Untouchable Imagery

The Outcast’s Colony

Untouchable opens with a shot of the outcaste’s colony. Anand gives us a thick description of the home of Bulashah’s outcastes by describing not only the visual appearance of the colony, but also the types of people that live there and their living conditions. For example, besides the sweepers, the colony is also home to “the scavengers, the leather-workers, the washermen, the barbers,” etc. They live in “mud-walled” houses near a fetid, rank brook filled with the filth of the public latrines (Anand 16).

The smells of the colony are also described in explicit details. The air is polluted by “the odour of the hides and skins of dead carcasses left to dry,” the dung of various livestock “heaped up to be made into fuel cakes,” and human waste. As the reader reads on it's as if the “biting, choking, pungent fumes ooz[ing]” from the colony is constricting their breathing in addition to the characters' (Anand 16).

Morning Ritual

Anand uses a multitude of gerunds to craft a mental image of how the Hindu and Muslim peoples perform their ablutions. For example, they are “crouching by the water, rubbing their hands, with a little soft earth; washing their feet, their faces; chewing little twigs bitten into the shape of brushes”(Anand 34). The morning routines of the different people are so similar that Bakha uses their clothing to tell them apart, which is a direct reference to the "you are what you wear" theme. The "rejection of Indian roots" theme is also present when Bakha judges his fellow Indians for their loud “gargling and spitting” with the gaze of a condescending Englishman (Anand 35).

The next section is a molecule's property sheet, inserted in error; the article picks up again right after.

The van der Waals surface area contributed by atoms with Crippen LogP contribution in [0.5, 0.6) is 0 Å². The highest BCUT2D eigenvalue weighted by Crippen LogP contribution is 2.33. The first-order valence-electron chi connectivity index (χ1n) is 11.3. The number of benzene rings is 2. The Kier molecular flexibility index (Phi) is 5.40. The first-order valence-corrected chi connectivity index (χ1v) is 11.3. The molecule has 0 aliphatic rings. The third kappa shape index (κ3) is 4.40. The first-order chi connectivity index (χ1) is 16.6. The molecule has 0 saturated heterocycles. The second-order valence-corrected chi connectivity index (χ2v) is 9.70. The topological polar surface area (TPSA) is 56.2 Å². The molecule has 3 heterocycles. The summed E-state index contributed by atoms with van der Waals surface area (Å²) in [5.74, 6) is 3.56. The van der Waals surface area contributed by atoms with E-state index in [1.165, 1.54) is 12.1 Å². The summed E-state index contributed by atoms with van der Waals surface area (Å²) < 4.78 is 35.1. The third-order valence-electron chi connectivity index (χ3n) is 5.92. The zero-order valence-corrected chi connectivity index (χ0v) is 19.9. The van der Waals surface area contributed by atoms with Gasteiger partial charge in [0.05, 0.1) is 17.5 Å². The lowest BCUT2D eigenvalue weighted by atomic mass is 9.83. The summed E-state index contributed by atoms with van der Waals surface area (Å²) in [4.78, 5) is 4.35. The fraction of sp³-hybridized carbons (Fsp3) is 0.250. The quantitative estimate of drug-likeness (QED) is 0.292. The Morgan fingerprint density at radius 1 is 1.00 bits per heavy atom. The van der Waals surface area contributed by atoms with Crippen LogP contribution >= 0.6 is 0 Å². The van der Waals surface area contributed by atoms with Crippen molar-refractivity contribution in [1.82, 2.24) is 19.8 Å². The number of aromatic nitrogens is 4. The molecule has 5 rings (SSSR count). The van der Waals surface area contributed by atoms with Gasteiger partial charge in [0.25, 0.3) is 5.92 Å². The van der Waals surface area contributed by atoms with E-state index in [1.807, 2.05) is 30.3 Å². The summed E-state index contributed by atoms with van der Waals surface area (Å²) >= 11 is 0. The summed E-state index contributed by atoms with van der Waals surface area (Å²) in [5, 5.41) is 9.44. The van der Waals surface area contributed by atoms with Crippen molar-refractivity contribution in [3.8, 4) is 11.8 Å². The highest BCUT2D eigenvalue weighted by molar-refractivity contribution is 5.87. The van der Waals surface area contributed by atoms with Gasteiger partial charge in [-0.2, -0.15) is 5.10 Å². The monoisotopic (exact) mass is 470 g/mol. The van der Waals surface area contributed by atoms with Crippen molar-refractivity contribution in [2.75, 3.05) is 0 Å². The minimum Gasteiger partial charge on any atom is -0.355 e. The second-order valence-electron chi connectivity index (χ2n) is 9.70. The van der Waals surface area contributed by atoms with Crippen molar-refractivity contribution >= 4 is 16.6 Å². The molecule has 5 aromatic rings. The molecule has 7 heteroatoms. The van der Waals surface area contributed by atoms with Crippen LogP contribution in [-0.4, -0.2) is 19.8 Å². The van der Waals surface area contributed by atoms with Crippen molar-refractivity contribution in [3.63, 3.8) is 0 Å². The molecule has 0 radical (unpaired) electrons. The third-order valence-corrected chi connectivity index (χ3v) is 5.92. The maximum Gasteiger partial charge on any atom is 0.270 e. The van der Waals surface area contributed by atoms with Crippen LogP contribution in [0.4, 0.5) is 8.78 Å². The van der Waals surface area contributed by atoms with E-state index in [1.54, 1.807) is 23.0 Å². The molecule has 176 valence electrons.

Bakha vs. the High-Caste Man

Bakha’s altercation with the high-caste man in Bulashah’s square is the climax of Untouchable and therefore is painstakingly depicted. The onlookers that gather around to contribute to Bakha’s public shaming belie the anger of the touched man. Their combined shouts and jeers come together in a cacophonous, mob-like scene. This is juxtaposed with Bakha’s mortification, humility, fear, and general paralysis. In the face of everyone’s anger, he is paralyzed. The narrator offers us a window into Bakha’s inner turmoil, into the “queer stirring” of the boy’s heart and his feeling that every second of the incident was an “endless age” (Anand 95).

The actual moment the high-caste man slaps Bakha is “seen” through the perspective of a passing Muslim merchant. The man hears a “sharp, clear slap” pierce the air. After that, we flash back to Bakha so we can witness his reaction. Not experiencing the slap from Bakha’s point of view creates a bit of distance between the reader and the event. For example, we aren’t privy to Bakha’s physical pain from the strike, only to his psychological and emotional pain. We don’t feel the red-hot pain on his cheek, but we can feel the red-hot rage “smouldering… in his soul” (Anand 98). This is important because it shifts the attention from the physical implications of the slap to its metaphysical import.

Gandhi’s Speech

There are a myriad of sights, sounds, and feelings during Gandhi’s speech. The very air seems to tingle with “electric shocks” pulsing through it (Anand 280). Words and phrases like “mass of humanity” are used to illustrate the sheer overwhelming size of the gathered crowd (Anand 280). Similarly, Anand uses specific language to detail the sounds of Gandhi’s address. Particular attention is paid to the reverent silence of the crowd and the “faint whisper” of Gandhi’s voice (Anand 282). Finally, several figures of speech are used to describe Bakha’s feelings during the speech. For example, the moment when Gandhi confesses he loves scavenging, Bakha feels “thrilled to the very marrow of his bones” (Anand 287). Of course, this is not meant literally, but rather that Gandhi’s confession strikes at Bakha’s emotional core deeply.